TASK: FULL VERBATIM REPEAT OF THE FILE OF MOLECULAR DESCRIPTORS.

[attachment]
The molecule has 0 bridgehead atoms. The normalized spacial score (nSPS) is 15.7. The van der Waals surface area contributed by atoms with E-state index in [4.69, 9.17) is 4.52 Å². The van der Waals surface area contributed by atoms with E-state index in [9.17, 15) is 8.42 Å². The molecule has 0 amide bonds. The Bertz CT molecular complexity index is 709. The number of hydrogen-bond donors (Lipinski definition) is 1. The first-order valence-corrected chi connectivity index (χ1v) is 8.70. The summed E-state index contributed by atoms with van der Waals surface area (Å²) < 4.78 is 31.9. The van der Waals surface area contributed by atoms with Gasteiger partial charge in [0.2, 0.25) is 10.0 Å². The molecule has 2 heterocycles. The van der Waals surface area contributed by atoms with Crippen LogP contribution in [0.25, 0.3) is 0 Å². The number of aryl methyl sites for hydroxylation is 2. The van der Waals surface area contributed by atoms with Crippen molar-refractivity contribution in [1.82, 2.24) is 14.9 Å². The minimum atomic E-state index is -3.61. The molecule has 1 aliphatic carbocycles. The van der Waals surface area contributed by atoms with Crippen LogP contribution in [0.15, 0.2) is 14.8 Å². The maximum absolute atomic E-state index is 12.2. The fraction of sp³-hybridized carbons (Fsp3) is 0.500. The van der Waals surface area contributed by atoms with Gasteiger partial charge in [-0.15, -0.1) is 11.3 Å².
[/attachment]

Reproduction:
The molecule has 0 bridgehead atoms. The normalized spacial score (nSPS) is 15.7. The van der Waals surface area contributed by atoms with E-state index in [4.69, 9.17) is 4.52 Å². The van der Waals surface area contributed by atoms with E-state index in [9.17, 15) is 8.42 Å². The molecule has 0 amide bonds. The Bertz CT molecular complexity index is 709. The number of hydrogen-bond donors (Lipinski definition) is 1. The first-order valence-corrected chi connectivity index (χ1v) is 8.70. The summed E-state index contributed by atoms with van der Waals surface area (Å²) < 4.78 is 31.9. The van der Waals surface area contributed by atoms with Gasteiger partial charge in [0.2, 0.25) is 10.0 Å². The molecule has 2 heterocycles. The van der Waals surface area contributed by atoms with Crippen LogP contribution in [0.25, 0.3) is 0 Å². The number of aryl methyl sites for hydroxylation is 2. The van der Waals surface area contributed by atoms with Crippen molar-refractivity contribution in [1.82, 2.24) is 14.9 Å². The minimum atomic E-state index is -3.61. The molecule has 1 aliphatic carbocycles. The van der Waals surface area contributed by atoms with Crippen LogP contribution in [0.15, 0.2) is 14.8 Å². The maximum absolute atomic E-state index is 12.2. The fraction of sp³-hybridized carbons (Fsp3) is 0.500. The van der Waals surface area contributed by atoms with Gasteiger partial charge in [-0.15, -0.1) is 11.3 Å².